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Meet Hae Jin Kim, Ph.D., 2019 Travel Award Winner

Meet Hae Jin Kim, Ph.D., 2019 Travel Award Winner

Hae Jin Kim, Ph.D., currently a Postdoctoral Fellow at the Department of Medical Pharmacology and Physiology of the University of Missouri, under the supervision of Dr. Michael J. Davis received a poster award at the Lymphatic Forum in Austin, TX. We asked Hae Jin to share her thoughts on that experience with us and to tell us a bit about her research and future plans.

What did you get out of the Lymphatic Forum? Why did you feel it was important to attend?

I am grateful to LE&RN for giving me the opportunity to attend 2019 Lymphatic Forum. This was my first time attending the Lymphatic Forum. It was a very intellectually stimulating meeting covering a wide range of topics related to the lymphatic system, including developmental biology, physiology, molecular biology, and bioengineering, from bench to bedside. I felt very lucky to meet the patients at the Forum and touched by listening to their experience of suffering lymphedema. This motivated me as a scientist and made me realize how important and valuable my research is to the patients. At the Forum, I met more leaders and was able to interact with prominent national and international researchers. I heard from people with different or similar research interests, which was very helpful in developing my own research. Additionally, I exchanged opinions on interesting topics with other researchers.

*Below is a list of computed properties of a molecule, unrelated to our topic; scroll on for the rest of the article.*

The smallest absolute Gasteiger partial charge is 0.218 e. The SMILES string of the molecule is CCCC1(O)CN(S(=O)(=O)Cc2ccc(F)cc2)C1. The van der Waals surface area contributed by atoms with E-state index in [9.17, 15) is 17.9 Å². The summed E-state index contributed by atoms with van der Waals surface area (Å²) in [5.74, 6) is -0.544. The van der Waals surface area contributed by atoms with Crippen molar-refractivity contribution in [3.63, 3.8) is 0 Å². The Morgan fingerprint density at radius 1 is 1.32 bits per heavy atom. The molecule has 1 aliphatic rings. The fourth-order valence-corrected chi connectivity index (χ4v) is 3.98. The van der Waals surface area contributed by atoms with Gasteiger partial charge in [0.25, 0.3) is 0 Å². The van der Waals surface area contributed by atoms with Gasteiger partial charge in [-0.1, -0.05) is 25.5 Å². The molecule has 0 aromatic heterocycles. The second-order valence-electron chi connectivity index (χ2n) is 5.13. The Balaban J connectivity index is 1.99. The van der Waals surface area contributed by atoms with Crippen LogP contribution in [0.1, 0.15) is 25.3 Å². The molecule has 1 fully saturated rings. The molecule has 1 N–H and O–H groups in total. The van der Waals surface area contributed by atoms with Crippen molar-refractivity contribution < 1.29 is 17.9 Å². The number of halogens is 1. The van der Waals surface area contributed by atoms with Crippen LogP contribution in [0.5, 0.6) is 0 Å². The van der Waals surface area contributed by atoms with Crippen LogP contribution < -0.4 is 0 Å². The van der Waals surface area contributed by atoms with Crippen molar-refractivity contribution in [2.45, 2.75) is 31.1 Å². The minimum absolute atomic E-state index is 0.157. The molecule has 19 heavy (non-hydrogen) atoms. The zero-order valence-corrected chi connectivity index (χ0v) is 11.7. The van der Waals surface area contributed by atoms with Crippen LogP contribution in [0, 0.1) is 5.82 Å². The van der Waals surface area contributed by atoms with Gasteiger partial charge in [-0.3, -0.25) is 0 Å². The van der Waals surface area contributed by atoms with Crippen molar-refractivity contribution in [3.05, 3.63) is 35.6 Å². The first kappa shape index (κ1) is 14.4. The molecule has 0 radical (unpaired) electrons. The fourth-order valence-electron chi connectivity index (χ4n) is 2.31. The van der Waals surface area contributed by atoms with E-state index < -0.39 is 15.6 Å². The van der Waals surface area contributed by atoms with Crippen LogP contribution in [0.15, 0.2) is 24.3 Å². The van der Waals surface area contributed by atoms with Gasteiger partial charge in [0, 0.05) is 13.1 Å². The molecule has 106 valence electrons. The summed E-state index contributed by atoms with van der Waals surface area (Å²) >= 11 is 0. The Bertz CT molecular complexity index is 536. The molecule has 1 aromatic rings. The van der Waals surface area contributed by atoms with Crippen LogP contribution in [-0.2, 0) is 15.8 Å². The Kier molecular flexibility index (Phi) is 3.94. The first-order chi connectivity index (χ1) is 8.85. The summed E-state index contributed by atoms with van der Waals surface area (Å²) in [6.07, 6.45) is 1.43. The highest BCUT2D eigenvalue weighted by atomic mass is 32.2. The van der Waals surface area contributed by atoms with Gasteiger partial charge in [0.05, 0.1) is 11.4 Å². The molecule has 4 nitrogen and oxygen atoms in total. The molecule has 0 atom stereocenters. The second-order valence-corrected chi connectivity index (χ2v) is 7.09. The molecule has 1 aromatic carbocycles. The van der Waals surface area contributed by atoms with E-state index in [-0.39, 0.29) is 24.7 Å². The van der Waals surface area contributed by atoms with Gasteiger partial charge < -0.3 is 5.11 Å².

What are your areas of interest in research?

I joined Dr. Davis’ lab as a postdoc in this year and began to study in the lymphatic field. I’m interested in the roles of ion channels that involve lymphatic contractions and that are related to lymphedema. I have been working on the role of KATP channels in spontaneous lymphatic contractions and the mechanisms that mediated KATP channels.

What are your hopes and plans for your career and your research?=

During my postdoc training, I will focus on potassium channels in lymphatic vessels that regulate spontaneous lymphatic contraction. I hope my research will help us to understand how lymphatic contractile dysfunction occurs and what mechanisms are involved in this.

Why do you believe that, in general, lymphatic research is important? What might the field accomplish within the next few years?

Lymphatics are not only present in almost every tissue of the body, but are also related to circulation, to the immune system, and so on. Dysfunction of the lymphatic system affects over 130 million people worldwide and is associated with cancer, inflammation, and cardiovascular disease, as well as other diseases. However, the lymphatic system was not well understood and also has been underestimated for a long time. Within just the last few years of research, our understanding of developmental and molecular mechanisms underlying proper lymphatic function is growing. I believe that the next years of investigation will draw more attention to the lymphatic system and its importance. A better understanding of the lymphatic system will provide great opportunities to improve the lives of those who live with lymphatic diseases.


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